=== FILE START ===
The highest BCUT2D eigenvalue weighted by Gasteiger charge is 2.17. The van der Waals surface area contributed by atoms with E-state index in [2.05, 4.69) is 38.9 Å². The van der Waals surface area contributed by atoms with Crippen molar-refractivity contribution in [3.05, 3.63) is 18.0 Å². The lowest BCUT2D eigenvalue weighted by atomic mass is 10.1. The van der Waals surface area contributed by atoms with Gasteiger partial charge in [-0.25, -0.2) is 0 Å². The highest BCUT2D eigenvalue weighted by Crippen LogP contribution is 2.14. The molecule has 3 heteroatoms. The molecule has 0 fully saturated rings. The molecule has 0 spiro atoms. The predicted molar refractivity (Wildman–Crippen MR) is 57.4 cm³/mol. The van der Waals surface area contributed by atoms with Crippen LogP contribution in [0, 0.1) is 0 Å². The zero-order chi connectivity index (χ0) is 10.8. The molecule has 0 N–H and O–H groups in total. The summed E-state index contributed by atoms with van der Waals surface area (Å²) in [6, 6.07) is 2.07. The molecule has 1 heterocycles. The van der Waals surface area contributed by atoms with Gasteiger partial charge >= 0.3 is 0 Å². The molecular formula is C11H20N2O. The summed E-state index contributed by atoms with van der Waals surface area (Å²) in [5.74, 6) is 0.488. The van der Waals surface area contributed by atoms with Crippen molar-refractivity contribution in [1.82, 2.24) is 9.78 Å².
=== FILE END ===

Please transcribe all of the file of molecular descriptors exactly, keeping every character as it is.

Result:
The highest BCUT2D eigenvalue weighted by Gasteiger charge is 2.17. The van der Waals surface area contributed by atoms with E-state index in [2.05, 4.69) is 38.9 Å². The van der Waals surface area contributed by atoms with Crippen molar-refractivity contribution in [3.05, 3.63) is 18.0 Å². The lowest BCUT2D eigenvalue weighted by atomic mass is 10.1. The van der Waals surface area contributed by atoms with Gasteiger partial charge in [-0.25, -0.2) is 0 Å². The highest BCUT2D eigenvalue weighted by Crippen LogP contribution is 2.14. The molecule has 3 heteroatoms. The molecule has 0 fully saturated rings. The molecule has 0 spiro atoms. The predicted molar refractivity (Wildman–Crippen MR) is 57.4 cm³/mol. The van der Waals surface area contributed by atoms with Crippen LogP contribution in [0, 0.1) is 0 Å². The zero-order chi connectivity index (χ0) is 10.8. The molecule has 0 N–H and O–H groups in total. The summed E-state index contributed by atoms with van der Waals surface area (Å²) in [6, 6.07) is 2.07. The molecule has 1 heterocycles. The van der Waals surface area contributed by atoms with Gasteiger partial charge >= 0.3 is 0 Å². The molecular formula is C11H20N2O. The summed E-state index contributed by atoms with van der Waals surface area (Å²) in [5.74, 6) is 0.488. The van der Waals surface area contributed by atoms with Crippen molar-refractivity contribution in [1.82, 2.24) is 9.78 Å².